Open Letter to The Oklahoma City Dodgers: An Official Plea for Greater Goat Acess Consideration to Ensure Continued Success on the Field
By Anthony Pego
Opening day is upon us Okc-based minor league baseball fans (April 9th), and in the name of avoiding spring cleaning we all dust off our fitted hats and foam fingers this time of year. Due to a series of home break-ins over the last year here at Boo Science Labs I’ve felt somewhat cursed, and have become somewhat superstitious. For this reason I have begun researching the best method by which we new OKC Dodgers (formerly the RedHawks) fans may avoid accidentally attracting a curse placed upon our recently rebranded minor-league baseball team.
It turns out a long, long time ago, in a Wrigley Field far away, a man named Billy Sianis, who owned a goat bar, bought himself and his goat both tickets for a Cubbies and Detroit Tigers World Series baseball game. The goat was denied entry at the Wrigley Field gate, and upon being tied to a stake outside, the most controversial and fruitful curse ever placed on a sports team blanketed the Cubs quest for diamond dominance in a World Series.
After much thumbing through old Mad Magazines, the answer has become clear to me: The OKC Dodgers need some level of access to the OKC Dodgers field for goats. In my opinion, we cannot risk denying even a single goat his or her ability to enjoy American baseball, particularly in the beginning days of a franchise rollover. (That’s what we call it when we rename a baseball francise every 10 or so years, right?)
Spring is a special time for families, and for baseball. The two are most definitely not mutually exclusive, barring the few usual local statisticians and cardboard enthusiasts. Recently, in my quest to understand Twitter, I’ve grown to love a herd of goats known as the Hefner Goats, which tend to municipal needs around the Oklahoma City metro area (along with sheep and a Democrat, I’m told). Despite only having one interaction with them on said social medium, I already feel like they are nuclear family. Or at least a rung above my mom’s lazy-eyed King Charles the IIIrd Cousin Dog, or whatever.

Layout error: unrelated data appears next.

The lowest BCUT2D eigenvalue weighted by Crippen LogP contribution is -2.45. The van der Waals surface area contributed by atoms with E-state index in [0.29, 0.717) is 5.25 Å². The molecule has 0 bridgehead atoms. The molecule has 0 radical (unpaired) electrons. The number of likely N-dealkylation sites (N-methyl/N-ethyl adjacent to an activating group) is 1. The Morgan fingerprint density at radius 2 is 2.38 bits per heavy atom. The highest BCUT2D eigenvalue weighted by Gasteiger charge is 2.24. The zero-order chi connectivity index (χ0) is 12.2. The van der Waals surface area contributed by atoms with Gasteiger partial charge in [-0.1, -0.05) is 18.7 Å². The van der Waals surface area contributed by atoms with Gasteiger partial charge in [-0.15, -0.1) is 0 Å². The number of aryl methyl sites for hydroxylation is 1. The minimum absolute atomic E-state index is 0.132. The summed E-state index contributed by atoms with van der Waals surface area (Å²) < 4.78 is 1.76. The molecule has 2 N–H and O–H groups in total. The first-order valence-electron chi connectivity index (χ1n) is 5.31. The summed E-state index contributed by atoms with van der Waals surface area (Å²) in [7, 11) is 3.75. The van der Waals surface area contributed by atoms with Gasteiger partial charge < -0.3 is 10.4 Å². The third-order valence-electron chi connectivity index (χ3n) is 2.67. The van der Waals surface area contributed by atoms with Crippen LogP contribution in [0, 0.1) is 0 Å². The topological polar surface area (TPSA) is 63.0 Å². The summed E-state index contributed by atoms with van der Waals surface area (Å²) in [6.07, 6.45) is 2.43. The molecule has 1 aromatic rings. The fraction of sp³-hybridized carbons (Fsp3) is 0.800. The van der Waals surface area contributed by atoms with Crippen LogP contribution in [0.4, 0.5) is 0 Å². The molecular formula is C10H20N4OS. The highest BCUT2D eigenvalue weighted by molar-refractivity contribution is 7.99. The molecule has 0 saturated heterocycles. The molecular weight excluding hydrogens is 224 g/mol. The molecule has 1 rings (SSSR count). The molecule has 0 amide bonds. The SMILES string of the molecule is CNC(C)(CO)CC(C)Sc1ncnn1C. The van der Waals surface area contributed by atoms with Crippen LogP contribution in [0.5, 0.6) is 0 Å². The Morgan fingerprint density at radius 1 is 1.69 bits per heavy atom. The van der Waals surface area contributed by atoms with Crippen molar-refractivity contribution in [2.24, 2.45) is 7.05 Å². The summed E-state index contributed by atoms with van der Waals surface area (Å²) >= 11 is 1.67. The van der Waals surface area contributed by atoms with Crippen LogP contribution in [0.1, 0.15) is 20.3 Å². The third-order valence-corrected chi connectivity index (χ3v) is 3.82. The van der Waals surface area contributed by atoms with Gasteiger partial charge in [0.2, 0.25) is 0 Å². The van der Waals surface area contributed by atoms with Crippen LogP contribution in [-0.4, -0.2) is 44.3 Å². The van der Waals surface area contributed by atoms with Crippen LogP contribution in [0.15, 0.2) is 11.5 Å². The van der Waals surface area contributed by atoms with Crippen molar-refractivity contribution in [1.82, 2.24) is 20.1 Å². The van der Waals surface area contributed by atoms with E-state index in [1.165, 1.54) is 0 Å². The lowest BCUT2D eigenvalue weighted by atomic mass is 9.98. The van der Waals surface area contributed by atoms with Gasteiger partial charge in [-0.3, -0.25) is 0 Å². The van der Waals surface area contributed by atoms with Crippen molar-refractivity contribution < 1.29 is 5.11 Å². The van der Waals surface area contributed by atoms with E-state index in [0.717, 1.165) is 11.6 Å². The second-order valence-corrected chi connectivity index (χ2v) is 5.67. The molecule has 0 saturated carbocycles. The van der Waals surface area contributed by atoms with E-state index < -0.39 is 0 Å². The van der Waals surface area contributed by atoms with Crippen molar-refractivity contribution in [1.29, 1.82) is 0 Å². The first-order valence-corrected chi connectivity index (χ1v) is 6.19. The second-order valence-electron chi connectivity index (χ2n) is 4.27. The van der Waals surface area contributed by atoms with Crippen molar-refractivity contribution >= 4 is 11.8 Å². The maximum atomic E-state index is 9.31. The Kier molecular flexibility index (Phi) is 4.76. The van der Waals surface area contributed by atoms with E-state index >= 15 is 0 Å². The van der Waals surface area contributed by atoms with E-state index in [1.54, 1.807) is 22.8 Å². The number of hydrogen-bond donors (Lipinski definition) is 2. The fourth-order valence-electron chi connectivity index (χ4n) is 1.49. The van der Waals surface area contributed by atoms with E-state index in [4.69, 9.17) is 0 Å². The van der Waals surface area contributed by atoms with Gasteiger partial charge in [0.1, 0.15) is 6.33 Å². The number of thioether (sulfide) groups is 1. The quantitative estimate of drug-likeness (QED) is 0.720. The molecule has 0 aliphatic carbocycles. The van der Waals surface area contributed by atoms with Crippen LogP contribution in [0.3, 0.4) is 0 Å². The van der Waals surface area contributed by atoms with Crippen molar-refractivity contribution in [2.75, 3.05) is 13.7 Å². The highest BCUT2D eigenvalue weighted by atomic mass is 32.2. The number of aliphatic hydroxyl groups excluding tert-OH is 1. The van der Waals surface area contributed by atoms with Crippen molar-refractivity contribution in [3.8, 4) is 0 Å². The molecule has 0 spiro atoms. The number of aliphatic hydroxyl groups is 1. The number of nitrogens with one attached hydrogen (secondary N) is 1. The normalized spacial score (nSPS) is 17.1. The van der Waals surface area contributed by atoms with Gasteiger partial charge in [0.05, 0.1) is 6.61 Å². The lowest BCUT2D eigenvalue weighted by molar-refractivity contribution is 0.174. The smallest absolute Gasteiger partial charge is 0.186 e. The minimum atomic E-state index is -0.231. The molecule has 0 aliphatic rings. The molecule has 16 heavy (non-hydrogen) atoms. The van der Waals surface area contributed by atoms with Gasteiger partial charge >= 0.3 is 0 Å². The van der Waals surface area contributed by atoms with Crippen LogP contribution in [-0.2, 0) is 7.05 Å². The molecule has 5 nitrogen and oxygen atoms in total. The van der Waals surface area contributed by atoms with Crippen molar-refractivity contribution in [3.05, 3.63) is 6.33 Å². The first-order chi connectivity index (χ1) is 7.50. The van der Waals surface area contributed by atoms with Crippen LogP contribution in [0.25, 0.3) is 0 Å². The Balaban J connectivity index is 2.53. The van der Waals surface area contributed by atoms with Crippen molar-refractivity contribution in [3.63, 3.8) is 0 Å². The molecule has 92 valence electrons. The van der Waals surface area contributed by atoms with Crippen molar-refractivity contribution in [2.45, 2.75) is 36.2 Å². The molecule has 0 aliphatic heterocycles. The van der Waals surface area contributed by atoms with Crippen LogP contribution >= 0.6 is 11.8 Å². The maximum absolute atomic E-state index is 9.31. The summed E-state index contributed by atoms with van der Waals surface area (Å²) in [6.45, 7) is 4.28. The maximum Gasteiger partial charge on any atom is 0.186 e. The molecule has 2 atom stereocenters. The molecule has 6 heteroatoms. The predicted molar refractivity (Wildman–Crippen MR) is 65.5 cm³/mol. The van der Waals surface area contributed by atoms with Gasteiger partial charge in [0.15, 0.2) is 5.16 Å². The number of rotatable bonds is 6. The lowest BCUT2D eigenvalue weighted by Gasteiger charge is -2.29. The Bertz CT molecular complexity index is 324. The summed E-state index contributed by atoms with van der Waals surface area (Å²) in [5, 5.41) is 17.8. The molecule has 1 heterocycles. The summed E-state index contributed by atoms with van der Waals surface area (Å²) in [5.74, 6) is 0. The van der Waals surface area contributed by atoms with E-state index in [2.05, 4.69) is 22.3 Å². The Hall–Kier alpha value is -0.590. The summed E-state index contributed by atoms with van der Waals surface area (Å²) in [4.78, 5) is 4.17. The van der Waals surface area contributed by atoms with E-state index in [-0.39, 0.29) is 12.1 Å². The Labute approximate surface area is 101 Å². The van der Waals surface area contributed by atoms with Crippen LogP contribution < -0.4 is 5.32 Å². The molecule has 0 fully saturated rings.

Due to my newfound affinity for all things goat, I am considering adopting a dozen or two of the hard working Satan spawns for my personal lawn service, home security, and of course to expand the number of beloved members in my fine Oklahoma baseball loving multi-specied family. As I add goats to my already overly furry family photos, I’ll want to introduce my bearded friends to our favorite family pastime, baseball, and what better than the Oklahoma City Dodgers for their first taste of Americana and non-goat based leather?
As the Dodgers christen their Oklahoma City diamond I ask, nay I beg, them to consider allowing access to, at the very least, a small but premium hillside. Preferably just over left field (the greenest grass grows on the left side). At the very least I think a seat behind the visiting team dugout is in order, reserved for any Okie goat that might want to visit the ballpark with their family, tenders, or their personal herding dogs. Perhaps in the rare occasion that it goes unused it could be occupied by any out-of-town mascots or service animals belonging to active umpires.
Lord knows we all need someone on our side, and in my opinion the proud and all too often blue-collared goat might be just the wooly friend we need right now.
As for the catification of Harry Caray, Twitter follower @Thomas_Reese requested I turn the Cubs and all of baseball’s most beloved voice into a proud feline, and it is my honor to do so. There are some who say Harry Caray was stronger, sharper, somehow better before he sat down to chug beer and sing* songs with the Cubbie fans, but not me. I say the body will do what it may, but being with those you love, or near the field on which they play when you pass away, and having them love you back, is nothing short of a hero’s death. Ladies, gentlemen, heroes, goats and cats, play ball.